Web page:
When Justice Clarence Thomas, the Court's strongest voice in behalf of constitutional government, spoke to Eagle Forum's annual conference several years ago, he explained that when a case is presented to the court, judges can make their decisions in one of two ways. They can look to the United States Constitution and see whether it authorizes or forbids the disputed action, or the judges can impose their own social views on us dressed up with self-serving jargon. Unfortunately, too many judges prefer the latter, rather than accepting the authority of the Constitution. Some activist liberal judges seem to think they are free to write their own views into the law.

Someone once asked Dwight Eisenhower if he had made any mistakes as President that he later regretted. Ike replied: Yes, two, and they're both on the Supreme Court. Presidents Richard Nixon, Ronald Reagan and the first George Bush all made similar mistakes. In fact, seven of the nine current Supreme Court Justices were appointed by Republican Presidents, and a Nixon-appointed judge wrote the infamous Pledge of Allegiance decision this year.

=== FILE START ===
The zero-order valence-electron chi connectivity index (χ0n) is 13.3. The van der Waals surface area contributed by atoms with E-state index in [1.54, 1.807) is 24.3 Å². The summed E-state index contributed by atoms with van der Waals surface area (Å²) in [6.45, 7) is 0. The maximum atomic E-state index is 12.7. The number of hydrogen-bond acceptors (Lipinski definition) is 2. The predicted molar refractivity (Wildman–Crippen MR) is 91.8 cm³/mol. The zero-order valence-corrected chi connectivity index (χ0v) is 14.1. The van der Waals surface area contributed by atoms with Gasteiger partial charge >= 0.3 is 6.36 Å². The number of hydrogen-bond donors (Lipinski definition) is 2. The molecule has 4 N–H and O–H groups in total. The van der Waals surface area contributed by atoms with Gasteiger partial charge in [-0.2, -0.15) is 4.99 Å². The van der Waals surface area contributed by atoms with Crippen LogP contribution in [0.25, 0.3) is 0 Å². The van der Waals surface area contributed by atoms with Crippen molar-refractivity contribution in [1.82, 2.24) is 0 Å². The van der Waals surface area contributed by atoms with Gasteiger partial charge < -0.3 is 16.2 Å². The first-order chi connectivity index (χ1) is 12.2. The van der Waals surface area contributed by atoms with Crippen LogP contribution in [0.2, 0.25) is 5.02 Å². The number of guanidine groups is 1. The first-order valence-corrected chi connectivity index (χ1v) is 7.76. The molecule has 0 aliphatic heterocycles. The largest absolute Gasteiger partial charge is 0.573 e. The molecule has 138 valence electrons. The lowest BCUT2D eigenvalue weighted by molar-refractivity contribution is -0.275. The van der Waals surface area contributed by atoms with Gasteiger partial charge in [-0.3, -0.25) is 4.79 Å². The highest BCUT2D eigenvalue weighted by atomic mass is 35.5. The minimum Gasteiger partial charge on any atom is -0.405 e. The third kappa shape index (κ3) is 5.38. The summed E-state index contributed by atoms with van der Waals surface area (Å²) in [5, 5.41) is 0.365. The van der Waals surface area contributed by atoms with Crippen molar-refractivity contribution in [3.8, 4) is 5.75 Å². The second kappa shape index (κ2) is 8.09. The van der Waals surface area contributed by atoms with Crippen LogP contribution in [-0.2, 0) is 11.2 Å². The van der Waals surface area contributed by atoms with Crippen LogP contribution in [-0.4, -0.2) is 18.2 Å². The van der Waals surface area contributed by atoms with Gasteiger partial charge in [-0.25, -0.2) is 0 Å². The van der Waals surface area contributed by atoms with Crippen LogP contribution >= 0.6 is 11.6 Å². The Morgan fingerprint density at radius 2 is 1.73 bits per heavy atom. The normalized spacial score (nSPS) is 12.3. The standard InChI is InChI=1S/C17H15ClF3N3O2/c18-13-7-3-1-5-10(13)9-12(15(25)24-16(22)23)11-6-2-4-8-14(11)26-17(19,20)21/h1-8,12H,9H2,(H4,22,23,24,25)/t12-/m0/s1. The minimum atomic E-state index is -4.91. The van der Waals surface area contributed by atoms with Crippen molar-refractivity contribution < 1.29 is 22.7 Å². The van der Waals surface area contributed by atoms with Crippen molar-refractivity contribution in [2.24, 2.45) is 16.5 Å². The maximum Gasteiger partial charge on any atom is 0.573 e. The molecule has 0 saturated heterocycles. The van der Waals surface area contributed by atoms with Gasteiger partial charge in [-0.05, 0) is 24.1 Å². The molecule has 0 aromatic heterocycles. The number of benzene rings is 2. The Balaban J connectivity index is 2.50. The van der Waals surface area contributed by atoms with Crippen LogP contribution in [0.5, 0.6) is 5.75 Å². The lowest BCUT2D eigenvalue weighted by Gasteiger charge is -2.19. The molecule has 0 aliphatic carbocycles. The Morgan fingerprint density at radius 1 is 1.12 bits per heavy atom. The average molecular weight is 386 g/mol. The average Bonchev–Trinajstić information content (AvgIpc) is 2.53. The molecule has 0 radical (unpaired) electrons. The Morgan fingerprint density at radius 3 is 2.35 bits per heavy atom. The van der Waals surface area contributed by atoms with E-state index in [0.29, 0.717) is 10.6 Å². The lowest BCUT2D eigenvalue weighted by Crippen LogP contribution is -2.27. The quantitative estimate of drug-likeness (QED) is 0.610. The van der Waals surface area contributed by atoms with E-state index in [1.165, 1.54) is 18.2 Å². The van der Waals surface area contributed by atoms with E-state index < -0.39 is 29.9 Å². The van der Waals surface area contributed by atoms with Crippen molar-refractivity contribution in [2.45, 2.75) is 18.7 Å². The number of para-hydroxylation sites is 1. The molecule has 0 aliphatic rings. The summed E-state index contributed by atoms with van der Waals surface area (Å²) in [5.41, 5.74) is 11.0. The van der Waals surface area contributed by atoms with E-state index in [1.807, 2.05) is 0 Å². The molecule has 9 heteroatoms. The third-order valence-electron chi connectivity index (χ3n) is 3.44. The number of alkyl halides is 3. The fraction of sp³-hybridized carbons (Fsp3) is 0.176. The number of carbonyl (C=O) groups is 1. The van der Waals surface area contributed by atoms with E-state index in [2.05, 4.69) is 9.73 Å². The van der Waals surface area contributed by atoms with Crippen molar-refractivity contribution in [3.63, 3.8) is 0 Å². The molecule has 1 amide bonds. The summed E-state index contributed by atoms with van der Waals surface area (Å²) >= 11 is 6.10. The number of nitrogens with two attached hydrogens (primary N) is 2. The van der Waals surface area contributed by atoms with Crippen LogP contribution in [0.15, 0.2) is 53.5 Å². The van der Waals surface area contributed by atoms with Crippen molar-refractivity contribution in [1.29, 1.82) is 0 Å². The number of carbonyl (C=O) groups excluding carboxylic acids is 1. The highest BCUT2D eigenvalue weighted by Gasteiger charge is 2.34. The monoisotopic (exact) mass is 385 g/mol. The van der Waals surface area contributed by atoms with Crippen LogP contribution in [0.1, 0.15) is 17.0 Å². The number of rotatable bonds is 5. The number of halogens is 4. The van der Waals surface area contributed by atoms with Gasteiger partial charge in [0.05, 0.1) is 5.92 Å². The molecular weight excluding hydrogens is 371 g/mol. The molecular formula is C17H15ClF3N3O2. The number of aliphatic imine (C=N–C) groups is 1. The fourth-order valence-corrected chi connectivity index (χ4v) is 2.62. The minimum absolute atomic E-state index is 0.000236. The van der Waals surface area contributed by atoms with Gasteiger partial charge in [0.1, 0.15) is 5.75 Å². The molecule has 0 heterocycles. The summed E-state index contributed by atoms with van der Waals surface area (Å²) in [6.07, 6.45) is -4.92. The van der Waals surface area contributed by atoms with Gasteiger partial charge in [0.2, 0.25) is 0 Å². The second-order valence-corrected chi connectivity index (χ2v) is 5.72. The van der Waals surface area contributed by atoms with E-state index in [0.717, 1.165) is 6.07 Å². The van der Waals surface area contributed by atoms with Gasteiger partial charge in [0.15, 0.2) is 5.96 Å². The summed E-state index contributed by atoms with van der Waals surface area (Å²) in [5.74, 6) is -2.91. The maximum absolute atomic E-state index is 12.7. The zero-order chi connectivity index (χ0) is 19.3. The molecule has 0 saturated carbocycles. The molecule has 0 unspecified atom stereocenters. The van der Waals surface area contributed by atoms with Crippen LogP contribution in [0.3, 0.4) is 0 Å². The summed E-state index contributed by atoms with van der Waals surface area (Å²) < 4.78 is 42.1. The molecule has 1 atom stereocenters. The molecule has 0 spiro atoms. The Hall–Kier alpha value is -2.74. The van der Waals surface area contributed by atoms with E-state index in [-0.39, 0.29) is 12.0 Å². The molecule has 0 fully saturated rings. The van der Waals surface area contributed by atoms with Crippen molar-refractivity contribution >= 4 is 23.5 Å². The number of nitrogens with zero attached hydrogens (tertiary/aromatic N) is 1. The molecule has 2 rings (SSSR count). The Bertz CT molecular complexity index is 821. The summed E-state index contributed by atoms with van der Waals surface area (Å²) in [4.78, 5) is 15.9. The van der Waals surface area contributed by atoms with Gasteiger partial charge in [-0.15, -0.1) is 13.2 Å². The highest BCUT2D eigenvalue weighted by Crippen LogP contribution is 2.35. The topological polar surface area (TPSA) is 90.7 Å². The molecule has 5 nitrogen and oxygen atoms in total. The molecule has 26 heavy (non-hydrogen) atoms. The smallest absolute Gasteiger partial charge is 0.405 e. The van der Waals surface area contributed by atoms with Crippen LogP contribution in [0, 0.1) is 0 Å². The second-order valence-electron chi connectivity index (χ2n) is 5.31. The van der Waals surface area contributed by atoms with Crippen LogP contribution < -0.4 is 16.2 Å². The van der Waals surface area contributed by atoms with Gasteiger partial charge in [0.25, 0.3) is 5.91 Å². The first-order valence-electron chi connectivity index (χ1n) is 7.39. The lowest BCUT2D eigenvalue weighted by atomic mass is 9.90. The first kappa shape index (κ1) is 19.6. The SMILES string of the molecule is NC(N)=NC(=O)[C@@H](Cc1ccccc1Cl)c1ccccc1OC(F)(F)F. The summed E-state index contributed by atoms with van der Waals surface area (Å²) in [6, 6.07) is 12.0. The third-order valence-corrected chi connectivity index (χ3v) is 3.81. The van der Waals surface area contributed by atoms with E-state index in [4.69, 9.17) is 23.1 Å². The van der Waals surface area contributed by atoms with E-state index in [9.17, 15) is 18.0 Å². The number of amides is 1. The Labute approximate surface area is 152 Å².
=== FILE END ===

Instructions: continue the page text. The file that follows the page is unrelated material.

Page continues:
So far, President George W. Bush has a good record of judicial appointments. The problem is that the Democratic Senate won't confirm them.

"All" legislative powers are vested in the Congress, according to the U.S. Constitution. That means no legislative power is granted to the courts. Yet, over the past 50 years, judges have become increasingly activist, writing their own ideas and attitudes into the law.